The new Covid variant, known as Pirola, is ‘no more likely’ to evade antibodies than other recent variants, according to early government data.
The UK Health Security Agency (UKHSA) has published its latest analysis of the BA.2.86 variant, which also found that there is currently no evidence to suggest it is more likely to make people seriously ill.
Initial findings from UKHSA testing into the effectiveness of lateral flow devices in detecting this Covid variant indicated that there is ‘no reduction in sensitivity compared to previous variants’.
There were 54 confirmed cases of BA.2.86 in the UK as of 18 September – of the 48 cases in England, 10 were hospitalised and there have been no known deaths.
UKHSA’s chief medical advisor Professor Susan Hopkins said the early data is ‘encouraging’, and emphasised the importance of the most vulnerable patients being fully vaccinated against Covid.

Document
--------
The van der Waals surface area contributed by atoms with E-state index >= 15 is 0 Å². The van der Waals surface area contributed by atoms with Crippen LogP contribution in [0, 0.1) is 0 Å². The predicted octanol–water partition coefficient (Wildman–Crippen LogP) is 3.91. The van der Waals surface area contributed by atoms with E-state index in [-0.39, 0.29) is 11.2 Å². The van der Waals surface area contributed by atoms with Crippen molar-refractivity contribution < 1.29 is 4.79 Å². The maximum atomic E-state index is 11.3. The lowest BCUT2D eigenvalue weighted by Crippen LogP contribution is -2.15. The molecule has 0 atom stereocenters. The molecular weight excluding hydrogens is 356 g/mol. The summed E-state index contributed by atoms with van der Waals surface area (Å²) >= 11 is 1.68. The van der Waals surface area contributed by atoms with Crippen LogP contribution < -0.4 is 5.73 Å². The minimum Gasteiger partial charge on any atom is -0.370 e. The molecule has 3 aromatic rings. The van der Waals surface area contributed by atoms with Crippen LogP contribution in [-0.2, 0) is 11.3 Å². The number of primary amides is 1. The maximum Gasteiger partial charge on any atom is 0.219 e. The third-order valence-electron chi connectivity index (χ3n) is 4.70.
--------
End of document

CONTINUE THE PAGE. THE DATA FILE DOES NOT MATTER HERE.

She said: ‘While this is still very early data and more research is needed before we can be certain, it is encouraging to see an initial indication that BA.2.86 demonstrates similar levels of antibody escape compared to other variants circulating in the UK.
‘The available data is too limited to draw conclusions about the severity of the illness it causes, but there is so far no evidence to suggest that it is more likely to make people seriously ill than other Omicron variants in circulation.’
The agency’s briefing included early laboratory data from its own Vaccine and Development Evaluation Centre, the University of Oxford, and the Glasgow Centre of Virus Research.
In a recent letter to providers, NHS England reiterated expert advice that BA.2.86 is the most concerning since Omicron first emerged.
Last week, the BMA’s GP Committee in England called for an investigation into the Government and NHS England’s ‘mismanagement’ of this year’s vaccination programme.